In all of its activities, Interplast seeks to implement its ‘twin-track’ approach to programming, which both provides important capacity building of local
medical personnel while also meeting immediate medical need. This approach implemented in Bhutan focuses on giving patients access to life-changing
medical procedures that they would otherwise not be able to afford or access, while also building the capacity of local medical staff through a range of
formal and informal training and mentoring activities.


The team arrived in Thimphu early in the morning on the 17th of October and undertook screening at the Jigme Dorji Wangchuk National Referral
Hospital (JDWNRH) in the afternoon. On their arrival the team were informed that 4 of the 8 operating theatres were being renovated.
This meant the team did not have access to the usual theatre 7. They were therefore required to operate from 3pm to 8.30pm. A second theatre along
with the local staff was made available so both surgeons could operate at the same time.
The team screened 107 patients in the outpatient department on the first day (split into Hand and General Plastic Surgery 48 and ENT, Clefts and Head
and Neck 59). A total of over 160 patients were screened during the visit. A total of 50 operations were performed of varying complexity.. A surgical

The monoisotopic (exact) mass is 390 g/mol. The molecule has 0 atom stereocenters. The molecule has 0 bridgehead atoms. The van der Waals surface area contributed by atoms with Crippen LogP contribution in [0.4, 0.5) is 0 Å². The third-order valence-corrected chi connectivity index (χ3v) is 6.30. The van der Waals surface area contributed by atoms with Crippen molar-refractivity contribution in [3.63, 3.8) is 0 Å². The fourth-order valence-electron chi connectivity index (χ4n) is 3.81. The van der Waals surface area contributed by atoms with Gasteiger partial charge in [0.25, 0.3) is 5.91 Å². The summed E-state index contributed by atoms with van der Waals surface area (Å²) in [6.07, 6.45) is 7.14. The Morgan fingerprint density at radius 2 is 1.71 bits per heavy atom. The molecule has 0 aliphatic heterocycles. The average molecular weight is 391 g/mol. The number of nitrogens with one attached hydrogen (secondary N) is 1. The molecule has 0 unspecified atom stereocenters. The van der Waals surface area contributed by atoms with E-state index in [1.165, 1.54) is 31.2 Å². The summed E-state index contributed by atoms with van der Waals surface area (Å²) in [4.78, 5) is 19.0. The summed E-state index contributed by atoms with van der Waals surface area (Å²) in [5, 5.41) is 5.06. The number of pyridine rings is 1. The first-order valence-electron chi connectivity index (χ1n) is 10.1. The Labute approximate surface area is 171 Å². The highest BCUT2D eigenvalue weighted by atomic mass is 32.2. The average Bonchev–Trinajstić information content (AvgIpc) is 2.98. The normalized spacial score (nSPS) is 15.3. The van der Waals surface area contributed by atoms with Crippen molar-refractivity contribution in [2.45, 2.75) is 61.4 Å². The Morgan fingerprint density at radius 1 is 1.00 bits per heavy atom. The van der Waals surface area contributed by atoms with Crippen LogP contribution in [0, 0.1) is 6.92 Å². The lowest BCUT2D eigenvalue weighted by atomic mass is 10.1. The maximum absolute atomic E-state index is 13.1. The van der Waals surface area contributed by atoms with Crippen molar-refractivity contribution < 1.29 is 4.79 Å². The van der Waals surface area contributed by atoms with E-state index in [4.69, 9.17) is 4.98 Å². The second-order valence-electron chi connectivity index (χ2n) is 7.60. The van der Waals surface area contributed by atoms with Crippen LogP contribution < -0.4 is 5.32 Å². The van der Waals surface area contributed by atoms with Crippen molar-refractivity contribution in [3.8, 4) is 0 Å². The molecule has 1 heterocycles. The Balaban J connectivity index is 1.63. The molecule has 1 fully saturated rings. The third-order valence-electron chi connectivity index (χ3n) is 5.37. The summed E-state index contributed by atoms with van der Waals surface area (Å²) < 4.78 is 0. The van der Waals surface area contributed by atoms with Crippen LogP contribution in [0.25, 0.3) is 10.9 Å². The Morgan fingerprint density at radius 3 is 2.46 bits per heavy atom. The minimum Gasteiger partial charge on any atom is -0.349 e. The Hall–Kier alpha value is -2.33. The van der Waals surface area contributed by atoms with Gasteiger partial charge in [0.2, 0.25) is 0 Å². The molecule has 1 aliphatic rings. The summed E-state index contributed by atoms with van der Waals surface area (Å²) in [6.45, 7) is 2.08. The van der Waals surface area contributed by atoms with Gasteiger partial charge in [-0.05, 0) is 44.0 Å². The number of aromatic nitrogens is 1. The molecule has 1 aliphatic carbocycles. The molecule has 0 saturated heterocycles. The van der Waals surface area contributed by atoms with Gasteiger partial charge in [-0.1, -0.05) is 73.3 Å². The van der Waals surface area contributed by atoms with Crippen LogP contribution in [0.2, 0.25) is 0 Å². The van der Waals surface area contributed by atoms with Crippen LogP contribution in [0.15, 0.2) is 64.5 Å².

bay was set aside for Interplast patients on the orthopaedic ward and the ENT ward. All activities were undertaken with local staff.
After the 8 am morning ward round the team would screen another 8 -10 patients each day before surgery started at 9am . During the day cases were
also scheduled for the team in general surgery, ENT, dental/oral surgery and orthopaedic theatres. The ENT surgeons had in particular arranged for ear
reconstruction for Dr Moore to undertake, and Oral Surgery had identified cleft lip and palate (primary and revision) and pharyngoplasty operations for
There was an even gender split of patients (50% male & 50% female). The patient’s age range was evenly spread out for this program. 50% of